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A little tip I noticed

Discussion in 'Technique [BG]' started by Tupac, Aug 25, 2012.

  1. Tupac


    May 5, 2011
    If you're playing a single one note groove, the secret to playing it completely crisp and clean is to use your pinky on the left hand to fret. Even if it's a little awkward, the difference is huge. The reason for this is that it allows you to rest all other fingers on the string while playing, and as soon as the pinky lifts up, the note is instantly muted with zero harmonics. I find when I try to do this with my index, there's a little bit of harmonics or other noise for a short bit. Try it!
  2. DiabolusInMusic

    DiabolusInMusic Functionless Art is Merely Tolerated Vandalism Supporting Member

    I mute with my pinky and still pluck with index and middle fingers, it is far more natural and much more practical. Just put your pinky out a little and rest it near the bridge, put a slight angle in your hand if necessary.

    I recommend you try it.
  3. eddododo

    eddododo Supporting Member

    Apr 7, 2010
    Wouldn't it make more sense to play (if only 1 finger) with your index and mute with the other 3? Makes alot more ergonomic sense

    Not to mention pinkys are prone to injury when isolated
  4. I believe op is refering to
    The fretting hand
  5. eddododo

    eddododo Supporting Member

    Apr 7, 2010
    Haha im silly
  6. Tupac


    May 5, 2011
    ...Oops. Can't believe I didn't clarify that.
  7. TheEmptyCell

    TheEmptyCell Bearded Dingwall Enthusiast Banned

    I don't understand why you can only do this with the pinky. I can properly play accented/ staccato notes with the slight-finger-lift-mute even with the under finger. Just takes practice.
  8. Jazzkuma


    Sep 12, 2008
    Part of the "standard" (I'm not saying this is the only one) good technique is to try to avoid lifting your fingers off the string when changing positions/notes (obviously does not apply for open strings). Its sometimes not taught but it helps to avoid the problem you are having without having to use the pinky. In other words, instead of lifting up your finger completely off the string when switching notes you sort of slide your fingers.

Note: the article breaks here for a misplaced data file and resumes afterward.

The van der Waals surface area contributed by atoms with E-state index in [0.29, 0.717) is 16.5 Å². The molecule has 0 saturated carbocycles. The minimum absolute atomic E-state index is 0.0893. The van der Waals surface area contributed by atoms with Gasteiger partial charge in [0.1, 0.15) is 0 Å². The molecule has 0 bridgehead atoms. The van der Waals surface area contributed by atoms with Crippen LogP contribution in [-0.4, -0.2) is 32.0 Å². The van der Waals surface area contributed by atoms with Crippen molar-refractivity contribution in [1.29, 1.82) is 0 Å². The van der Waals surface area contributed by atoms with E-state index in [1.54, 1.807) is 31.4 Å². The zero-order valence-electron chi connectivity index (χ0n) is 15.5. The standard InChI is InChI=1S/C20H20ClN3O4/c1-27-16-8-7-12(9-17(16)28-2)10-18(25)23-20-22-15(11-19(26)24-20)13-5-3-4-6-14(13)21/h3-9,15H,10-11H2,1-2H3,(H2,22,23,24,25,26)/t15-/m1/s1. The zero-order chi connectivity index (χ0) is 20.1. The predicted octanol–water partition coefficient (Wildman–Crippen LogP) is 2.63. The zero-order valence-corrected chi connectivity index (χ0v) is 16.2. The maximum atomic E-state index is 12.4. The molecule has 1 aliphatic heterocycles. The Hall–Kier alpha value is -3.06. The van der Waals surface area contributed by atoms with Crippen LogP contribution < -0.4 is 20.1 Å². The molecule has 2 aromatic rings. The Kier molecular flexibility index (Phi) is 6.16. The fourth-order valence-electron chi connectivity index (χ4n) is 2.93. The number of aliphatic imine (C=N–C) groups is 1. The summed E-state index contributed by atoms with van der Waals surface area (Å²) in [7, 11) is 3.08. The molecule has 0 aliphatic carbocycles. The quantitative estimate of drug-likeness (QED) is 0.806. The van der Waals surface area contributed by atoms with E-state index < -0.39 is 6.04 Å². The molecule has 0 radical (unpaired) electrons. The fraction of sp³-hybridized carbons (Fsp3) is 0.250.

And besides, if you want to use that method you point out, it would perfectly work well with the middle finger since your index can still be used for muting.
  9. 20YearNoob


    Mar 29, 2012
    I think he's referring the possibility that a string stopped in only one place (index finger) can ring harmonics and he specifically pointed out 'no harmonics'. Maybe?
  10. CnB77


    Jan 7, 2011
    But then you end up with that anooying zippery sliding sound as you move. That depends on the strings though
  11. Timmy-Watts

    Timmy-Watts Supporting Member

    Nov 12, 2010
    Cincinnati, Ohio
    Or you could play with 2-finger right hand technique. The index plays the note, the middle stops the note, then plays the next note, index stops it, plays the next, etc. whether the same notes or changing, the right hand starts and stops every note. That way, no matter which finger your fretting hand is on, there is no releasing the note while it is still vibrating, and no fret buzz or messiness at all.
  12. john m

    john m Supporting Member

    Jan 15, 2006

    With enough practice, one can achieve enough strength and technique to be able to have "equal" abiltiy with any fretting finger.
  13. Odia


    Oct 20, 2008
    Billings, MT
    Sometimes it depends on which direction I'm going if I change that 'one' note periodically.

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